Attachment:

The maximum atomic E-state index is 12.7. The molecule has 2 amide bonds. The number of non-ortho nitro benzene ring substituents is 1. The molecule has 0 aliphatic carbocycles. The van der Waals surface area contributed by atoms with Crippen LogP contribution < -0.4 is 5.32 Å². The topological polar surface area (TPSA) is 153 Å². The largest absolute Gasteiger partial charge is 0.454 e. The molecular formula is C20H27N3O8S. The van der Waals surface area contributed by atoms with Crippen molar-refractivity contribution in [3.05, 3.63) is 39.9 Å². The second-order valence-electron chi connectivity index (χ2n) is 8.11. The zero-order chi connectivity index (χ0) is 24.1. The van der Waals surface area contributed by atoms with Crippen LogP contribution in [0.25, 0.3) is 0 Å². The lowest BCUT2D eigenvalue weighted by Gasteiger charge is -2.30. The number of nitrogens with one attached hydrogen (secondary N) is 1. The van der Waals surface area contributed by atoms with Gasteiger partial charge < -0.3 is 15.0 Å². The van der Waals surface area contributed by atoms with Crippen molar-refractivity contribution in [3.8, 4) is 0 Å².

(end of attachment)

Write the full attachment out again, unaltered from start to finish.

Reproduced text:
The maximum atomic E-state index is 12.7. The molecule has 2 amide bonds. The number of non-ortho nitro benzene ring substituents is 1. The molecule has 0 aliphatic carbocycles. The van der Waals surface area contributed by atoms with Crippen LogP contribution < -0.4 is 5.32 Å². The topological polar surface area (TPSA) is 153 Å². The largest absolute Gasteiger partial charge is 0.454 e. The molecular formula is C20H27N3O8S. The van der Waals surface area contributed by atoms with Crippen molar-refractivity contribution in [3.05, 3.63) is 39.9 Å². The second-order valence-electron chi connectivity index (χ2n) is 8.11. The zero-order chi connectivity index (χ0) is 24.1. The van der Waals surface area contributed by atoms with Crippen LogP contribution in [0.25, 0.3) is 0 Å². The lowest BCUT2D eigenvalue weighted by Gasteiger charge is -2.30. The number of nitrogens with one attached hydrogen (secondary N) is 1. The van der Waals surface area contributed by atoms with Gasteiger partial charge < -0.3 is 15.0 Å². The van der Waals surface area contributed by atoms with Crippen molar-refractivity contribution in [3.8, 4) is 0 Å².